—South Africa’s Joe Public is a great example of amazing work coming from scrappy agencies willing to punch above their weight, says Craig Redmond—
Being the long shot mouse tucked into bed next to the heavyweight elephant—as Justin Trudeau’s daddy once said of our geopolitical proximity to America—our nation has always had to punch way above our weight in pretty much everything. And that includes making ads.
Lilliputian budgets. Cavernous geographic divides. Multicultural complexity. It’s a miracle that, against all odds, Canadian ad agencies continue to produce some of the most revered and awarded advertising in the world.
Or is it?
I believe it’s that character-forging adversity that has impelled underdog ad industries in Canada, New Zealand, Thailand, and others to be smarter, braver, and nimbler. To pursue the big idea in lieu of the big production.
And I can’t think of a market that has had to overcome more impossibility than South Africa. The repulsive legacy of apartheid and its festering racial unrest. The economic turmoil. The cultural exile from the rest of the world. Such accumulative hardship should have all but buried the country’s ad community. Yet an intrepid few persevered.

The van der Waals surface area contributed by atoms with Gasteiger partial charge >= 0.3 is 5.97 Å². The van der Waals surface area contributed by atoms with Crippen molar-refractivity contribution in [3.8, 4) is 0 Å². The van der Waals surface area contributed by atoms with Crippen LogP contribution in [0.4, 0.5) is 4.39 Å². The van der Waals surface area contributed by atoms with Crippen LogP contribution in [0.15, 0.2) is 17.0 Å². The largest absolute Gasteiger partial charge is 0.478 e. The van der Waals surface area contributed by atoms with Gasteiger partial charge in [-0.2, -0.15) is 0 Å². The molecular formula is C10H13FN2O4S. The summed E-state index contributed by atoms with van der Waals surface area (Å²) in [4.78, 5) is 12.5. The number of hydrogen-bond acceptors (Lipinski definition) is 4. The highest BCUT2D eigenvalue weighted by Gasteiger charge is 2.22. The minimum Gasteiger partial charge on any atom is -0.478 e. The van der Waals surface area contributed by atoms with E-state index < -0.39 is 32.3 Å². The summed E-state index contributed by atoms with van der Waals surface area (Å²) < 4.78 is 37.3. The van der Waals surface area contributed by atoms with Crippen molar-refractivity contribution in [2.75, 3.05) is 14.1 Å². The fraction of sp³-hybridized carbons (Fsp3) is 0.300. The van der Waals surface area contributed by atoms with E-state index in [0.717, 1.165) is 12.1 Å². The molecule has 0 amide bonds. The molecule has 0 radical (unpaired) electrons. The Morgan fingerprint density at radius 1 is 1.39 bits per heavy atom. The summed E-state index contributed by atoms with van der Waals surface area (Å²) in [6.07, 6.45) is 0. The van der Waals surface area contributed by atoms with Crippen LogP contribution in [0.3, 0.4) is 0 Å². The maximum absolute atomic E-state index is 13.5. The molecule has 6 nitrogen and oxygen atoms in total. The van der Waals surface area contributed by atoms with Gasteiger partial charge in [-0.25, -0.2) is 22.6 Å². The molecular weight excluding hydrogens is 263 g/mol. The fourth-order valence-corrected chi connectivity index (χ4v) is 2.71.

Moons ago, I had the privilege to meet a couple of those rebels at a global Ogilvy & Mather creative conference. Theirs was one of the countless independent shops around the world bought by O&M over the years, but it was the only one permitted to keep its own logo. Which was, curiously enough, a chubby little bumblebee.
“What’s up with that?” I needled.
“The bumblebee should not be able to fly,” explained the Cape Towner. “Its weight, tiny wingspan and utter lack of aerodynamics should have it plummeting to the ground. But fly it does, against all laws of physics. That defiance is the story of our agency. And is, quite frankly, the story of the South Africa ad industry as well,” he said, smiling cheekily.
Seeing this latest work from Joe Public, another South African agency ignoring the rules of gravity in its own right, reminded me of that conversation.
I first noticed the agency’s work for a local fast-food chain called Chicken Licken last year—marvelling at its sheer oddness, but even more so at its brave bending of cultural taboos. Or what I assumed were taboos in a country once ruled by a white, Afrikaner dictatorship.
This new execution is a little less peculiar and a lot less culturally pointed. But it’s equally entertaining, and perhaps more universal in its appeal. So maybe, just maybe, it’s also a bit of a coming out party for the South African ad industry.
Which is precisely what our industry needs. More underdog markets and their rebel agency pugilists, jabbing well above their weight and taking on the old guard, industry giants.
Feel the fire indeed.